[gmx-users] crazy temperatures

chris.neale at utoronto.ca chris.neale at utoronto.ca
Thu Mar 29 05:08:48 CEST 2012

I disagree.

What one is generally trying to obtain with elevated temperatures is  
enhanced sampling, not temperature-dependent properties. I believe  
that even TIP4P-EW is not very good at getting the properties of water  
correct at 600 K, temperatures that are commonly used during replica  
exchange simulations (not to mention that nobody has any idea how  
accurate protein forcefields are at temperatures other than the one at  
which they were parameterized).

So I think that doing simulations at massively elevated temperatures  
can possibly be useful.

That said, while doing simulated annealing, I have found previously  
using charmm that once you get to about 3,000 K you will get chiral  
inversions that can not resolve at lower temperature. This is because  
our improper dihedral terms only maintain the given chirality, rather  
than favouring one over the other.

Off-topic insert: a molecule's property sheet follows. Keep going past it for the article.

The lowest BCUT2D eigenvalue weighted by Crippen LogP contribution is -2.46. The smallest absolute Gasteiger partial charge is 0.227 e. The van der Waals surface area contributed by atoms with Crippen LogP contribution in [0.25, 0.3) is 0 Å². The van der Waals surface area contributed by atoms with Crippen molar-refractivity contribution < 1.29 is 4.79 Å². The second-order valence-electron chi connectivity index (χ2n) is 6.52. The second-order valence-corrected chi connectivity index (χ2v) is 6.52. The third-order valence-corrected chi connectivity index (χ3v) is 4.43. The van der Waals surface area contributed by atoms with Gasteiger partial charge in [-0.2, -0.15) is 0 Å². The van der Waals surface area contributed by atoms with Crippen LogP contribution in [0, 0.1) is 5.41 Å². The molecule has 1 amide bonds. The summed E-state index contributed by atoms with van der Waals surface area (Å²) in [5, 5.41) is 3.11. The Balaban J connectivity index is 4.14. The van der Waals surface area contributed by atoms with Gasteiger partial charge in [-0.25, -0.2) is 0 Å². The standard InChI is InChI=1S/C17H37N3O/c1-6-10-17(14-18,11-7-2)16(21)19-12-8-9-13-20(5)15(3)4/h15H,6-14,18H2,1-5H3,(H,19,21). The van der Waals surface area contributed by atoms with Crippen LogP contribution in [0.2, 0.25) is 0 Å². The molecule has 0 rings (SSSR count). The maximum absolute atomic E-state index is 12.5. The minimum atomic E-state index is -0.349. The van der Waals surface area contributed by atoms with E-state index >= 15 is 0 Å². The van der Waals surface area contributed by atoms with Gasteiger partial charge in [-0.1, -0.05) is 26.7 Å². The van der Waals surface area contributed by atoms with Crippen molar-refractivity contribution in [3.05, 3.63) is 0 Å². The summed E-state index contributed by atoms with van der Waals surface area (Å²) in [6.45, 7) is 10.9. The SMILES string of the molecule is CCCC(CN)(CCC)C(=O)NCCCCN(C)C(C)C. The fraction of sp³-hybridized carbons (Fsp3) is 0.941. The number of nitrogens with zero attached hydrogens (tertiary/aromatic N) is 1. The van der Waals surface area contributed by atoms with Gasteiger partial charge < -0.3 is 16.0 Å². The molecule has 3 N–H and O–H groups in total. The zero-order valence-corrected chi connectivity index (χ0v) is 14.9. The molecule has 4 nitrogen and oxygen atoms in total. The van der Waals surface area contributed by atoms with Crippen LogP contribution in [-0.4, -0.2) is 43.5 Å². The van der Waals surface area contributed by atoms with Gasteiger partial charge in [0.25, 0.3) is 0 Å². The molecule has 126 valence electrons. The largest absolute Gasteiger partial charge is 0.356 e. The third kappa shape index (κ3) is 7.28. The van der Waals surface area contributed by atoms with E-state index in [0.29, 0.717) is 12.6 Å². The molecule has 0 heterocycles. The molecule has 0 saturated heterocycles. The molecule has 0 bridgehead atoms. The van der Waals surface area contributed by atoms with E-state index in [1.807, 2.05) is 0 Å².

To address your question directly, I believe that chiral inversions  
will be a big problem for you at 20,000 K. Obviously you also have  
simulation stability issues, but one presumes that you could resolve  
those by using a small enough timestep.


-- original message --

At that temperature most matter is going to be a plasma, not many  
bonds to be simulated and a lot of free electrons.

Warren Gallin

On 2012-03-28, at 4:43 PM, Mark Abraham wrote:

[Hide Quoted Text]
On 29/03/2012 9:39 AM, Asaf Farhi wrote:
Dear GMCS users

Hi. Does anyone know if MD at 20000K is feasible?
Please start new email threads rather than hijacking old ones.

I doubt anybody knows the answer to your question. Force fields are  
parameterized to reproduce data at around 300K. I can't imagine any  
possible use for simulating an MM force field at a temperature hotter  
than the sun.


More information about the gromacs.org_gmx-users mailing list